KUALA LUMPUR: A fatwa issued by any individual or group is only an opinion and need not be turned into law, according to a scholar representing Nahdatul Ulama, the world’s largest Islamic organisation.
Zuhairi Misrawi, speaking at a symposium here yesterday, noted that religious leaders were constantly issuing contradictory fatwas on certain issues.
This was why, he said, it was important for scholars to have debates on such issues.
He spoke of a current controversy in Indonesia related to the bid by Jakarta Governor Basuki Tjahaya Purnama to defend his post in elections in February.
He noted that a group of religious leaders, including those from the Indonesia Ulama Council, were saying that Muslims are not allowed to vote for officials who happen to be Jewish or Christian.
Purnama, more fondly known as Ahok, is a Christian.
Zuhairi said he and many other scholars were in disagreement with those telling Muslims to reject Ahok, who, he added, had a track account of bringing improvements to Jakarta.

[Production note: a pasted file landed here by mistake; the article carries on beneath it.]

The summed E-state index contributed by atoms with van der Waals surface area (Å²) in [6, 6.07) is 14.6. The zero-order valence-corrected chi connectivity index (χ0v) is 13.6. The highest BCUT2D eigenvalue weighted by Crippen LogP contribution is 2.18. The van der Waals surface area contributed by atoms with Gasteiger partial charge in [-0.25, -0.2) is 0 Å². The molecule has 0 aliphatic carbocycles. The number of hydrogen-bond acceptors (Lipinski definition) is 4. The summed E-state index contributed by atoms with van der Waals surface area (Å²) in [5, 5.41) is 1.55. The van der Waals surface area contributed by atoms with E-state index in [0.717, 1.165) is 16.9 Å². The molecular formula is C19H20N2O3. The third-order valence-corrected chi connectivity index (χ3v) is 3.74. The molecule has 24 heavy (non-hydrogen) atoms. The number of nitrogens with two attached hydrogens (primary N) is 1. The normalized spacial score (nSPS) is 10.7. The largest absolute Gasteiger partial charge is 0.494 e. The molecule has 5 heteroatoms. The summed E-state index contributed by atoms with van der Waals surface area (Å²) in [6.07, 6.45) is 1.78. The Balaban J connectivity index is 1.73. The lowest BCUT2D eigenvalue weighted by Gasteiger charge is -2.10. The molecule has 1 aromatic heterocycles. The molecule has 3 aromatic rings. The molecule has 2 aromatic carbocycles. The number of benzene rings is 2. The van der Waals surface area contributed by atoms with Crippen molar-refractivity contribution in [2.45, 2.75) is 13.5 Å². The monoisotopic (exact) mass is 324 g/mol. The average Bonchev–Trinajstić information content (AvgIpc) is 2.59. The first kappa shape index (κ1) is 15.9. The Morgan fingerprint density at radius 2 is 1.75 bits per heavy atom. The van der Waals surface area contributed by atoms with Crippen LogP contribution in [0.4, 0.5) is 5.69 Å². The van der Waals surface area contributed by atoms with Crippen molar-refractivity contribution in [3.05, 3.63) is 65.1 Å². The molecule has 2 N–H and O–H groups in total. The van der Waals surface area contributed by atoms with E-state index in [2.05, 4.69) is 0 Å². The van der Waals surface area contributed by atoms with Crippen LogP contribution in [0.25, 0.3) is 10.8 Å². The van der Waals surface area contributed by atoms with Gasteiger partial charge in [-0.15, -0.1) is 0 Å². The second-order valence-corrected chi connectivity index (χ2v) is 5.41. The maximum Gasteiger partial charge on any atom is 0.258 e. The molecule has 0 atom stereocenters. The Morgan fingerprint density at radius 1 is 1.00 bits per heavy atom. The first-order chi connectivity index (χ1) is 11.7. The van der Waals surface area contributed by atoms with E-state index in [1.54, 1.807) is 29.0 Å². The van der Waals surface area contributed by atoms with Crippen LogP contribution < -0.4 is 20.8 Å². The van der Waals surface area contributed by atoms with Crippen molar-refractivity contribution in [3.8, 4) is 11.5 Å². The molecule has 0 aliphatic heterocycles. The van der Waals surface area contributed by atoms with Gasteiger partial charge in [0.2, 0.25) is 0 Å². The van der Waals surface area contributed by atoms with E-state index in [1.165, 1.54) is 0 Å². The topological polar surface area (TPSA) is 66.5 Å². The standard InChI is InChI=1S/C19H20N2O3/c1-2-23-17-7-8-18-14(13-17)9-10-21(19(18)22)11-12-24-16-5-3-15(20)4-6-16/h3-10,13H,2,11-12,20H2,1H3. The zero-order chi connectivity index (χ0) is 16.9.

“We have criticised ulamas holding such views,” he said. “They have their own views, but other ulamas, like myself, also have our views.”
On October 13, thousands of Jakarta citizens participated in a demonstration led by a radical Islamist group, Front Pembela Islam, to protest against Ahok.
Human rights lawyer Firdaus Husni also spoke at yesterday’s symposium. He criticised Malaysian groups that would not speak up on religious issues in the belief that such matters should be handled only by recognised religious leaders.
“It should not be that way,” he said. “However, it seems that years of political propaganda have made our society one that accepts without questioning.”